“Humans, for example, are needed to develop, train, and manage various AI applications. In doing so, they are enabling those systems to function as true collaborative partners. For their part, machines in the missing middle are helping people to punch above their weight, providing them with superhuman capabilities, such as the ability to process and analyze copious amounts of data from myriad sources in real time. Machines are augmenting human capabilities.”
The book studied what leading firms are doing to benefit from human-machine collaborations and found that they’ve succeeded by adopting five key principles: mindset, experimentation, leadership, data, and skills.
Mindset. Work must be reimagined, with people helping to improve the AI-based applications and tools while the smart machines help augment human capabilities. This is quite different from using technology to automate specific tasks in a job or workflow. The focus instead is on reinventing traditional business processes, making them much more flexible and responsive to real-time conditions.
Experimentation. Looking for ways where AI can improve an existing process and the overall human-machine collaboration. Standard business processes, even best-in-class practices are no longer enough. Rather, companies must continually conduct trial-and-error experiments to learn what works best for their unique set of conditions.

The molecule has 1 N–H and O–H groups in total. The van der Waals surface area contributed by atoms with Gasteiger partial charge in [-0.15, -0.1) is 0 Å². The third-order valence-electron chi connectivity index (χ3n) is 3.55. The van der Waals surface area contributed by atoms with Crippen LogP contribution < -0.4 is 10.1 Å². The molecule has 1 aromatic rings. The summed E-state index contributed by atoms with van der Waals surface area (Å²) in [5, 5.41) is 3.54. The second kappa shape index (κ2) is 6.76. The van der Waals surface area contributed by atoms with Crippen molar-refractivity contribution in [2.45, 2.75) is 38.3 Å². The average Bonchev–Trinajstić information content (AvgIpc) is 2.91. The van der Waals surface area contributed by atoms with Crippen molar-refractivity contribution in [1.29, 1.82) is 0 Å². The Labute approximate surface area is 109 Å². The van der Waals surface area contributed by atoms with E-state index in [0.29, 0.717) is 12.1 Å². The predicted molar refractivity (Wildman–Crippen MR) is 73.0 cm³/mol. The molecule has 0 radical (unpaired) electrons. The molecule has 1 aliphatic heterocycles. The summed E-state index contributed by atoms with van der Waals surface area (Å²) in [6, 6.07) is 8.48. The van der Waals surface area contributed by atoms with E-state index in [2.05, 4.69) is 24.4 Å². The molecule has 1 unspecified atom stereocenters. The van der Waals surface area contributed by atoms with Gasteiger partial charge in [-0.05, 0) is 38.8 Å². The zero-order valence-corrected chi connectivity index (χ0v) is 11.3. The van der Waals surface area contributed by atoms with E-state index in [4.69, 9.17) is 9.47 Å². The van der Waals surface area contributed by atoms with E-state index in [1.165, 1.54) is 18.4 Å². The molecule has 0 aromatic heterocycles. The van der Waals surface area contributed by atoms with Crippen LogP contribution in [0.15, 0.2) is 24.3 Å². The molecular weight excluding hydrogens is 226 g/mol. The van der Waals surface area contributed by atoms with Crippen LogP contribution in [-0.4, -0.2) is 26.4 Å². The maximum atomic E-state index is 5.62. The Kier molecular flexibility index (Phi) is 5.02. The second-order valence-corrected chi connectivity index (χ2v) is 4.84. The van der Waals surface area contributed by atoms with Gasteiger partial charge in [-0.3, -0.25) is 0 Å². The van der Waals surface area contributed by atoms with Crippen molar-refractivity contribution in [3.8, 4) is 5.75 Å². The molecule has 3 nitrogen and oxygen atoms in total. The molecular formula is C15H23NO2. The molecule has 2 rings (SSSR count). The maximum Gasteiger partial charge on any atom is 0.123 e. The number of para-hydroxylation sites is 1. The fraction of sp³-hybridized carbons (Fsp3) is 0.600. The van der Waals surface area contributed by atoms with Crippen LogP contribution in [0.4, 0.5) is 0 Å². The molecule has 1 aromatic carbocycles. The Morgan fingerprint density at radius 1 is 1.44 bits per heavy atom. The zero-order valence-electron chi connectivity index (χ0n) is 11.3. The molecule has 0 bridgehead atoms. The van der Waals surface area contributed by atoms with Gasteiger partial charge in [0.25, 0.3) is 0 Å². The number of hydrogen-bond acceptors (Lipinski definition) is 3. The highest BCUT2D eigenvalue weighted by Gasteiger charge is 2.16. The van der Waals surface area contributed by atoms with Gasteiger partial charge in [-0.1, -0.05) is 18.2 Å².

Leadership. AI involves a complex set of new, powerful technologies which must be carefully applied. It’s important to always keep in mind that ultimately it’s the humans working with the AI technologies that are in charge and accountable for the overall decisions and actions. One must always consider the ethical, moral, and legal implications of relying on these advanced technologies. AI systems must be able to explain their behavior and recommendations to the satisfaction of their human partners. This will require people with the proper skills and training.
Data. AI requires extensive volumes and variety of data. Accumulating and preparing the needed information is one of the biggest challenges faced by companies using AI. The needed data may be siloed within different departments in a firm, or only available from a potential data supply chain partner. One must also watch out that the data does not introduce serious, unintended biases.
Skills. To succeed in this third wave of human-machine collaboration, companies need to hire and develop a new set of skills, including “knowing how best to ask an AI agent questions, across levels of abstraction, to get the insights you need”; “teaching AI agents new skills while also undergoing on-the-job training to work well within AI-enhanced processes”; “choosing a course of action amid machine uncertainty”; and “thinking of novel ways to overhaul work, processes, and business models to obtain exponential increases in improvement.”
“For years, the dream of many researchers was to create an artificial intelligence that could rival that of people,” wrote the authors in the books’s concluding chapter. “However, we’re seeing that AI is instead becoming a tool to extend our own human capabilities. In turn, we’re guiding AI systems to evolve into better tools that further extend our capabilities.”
Source: Wall Street Journal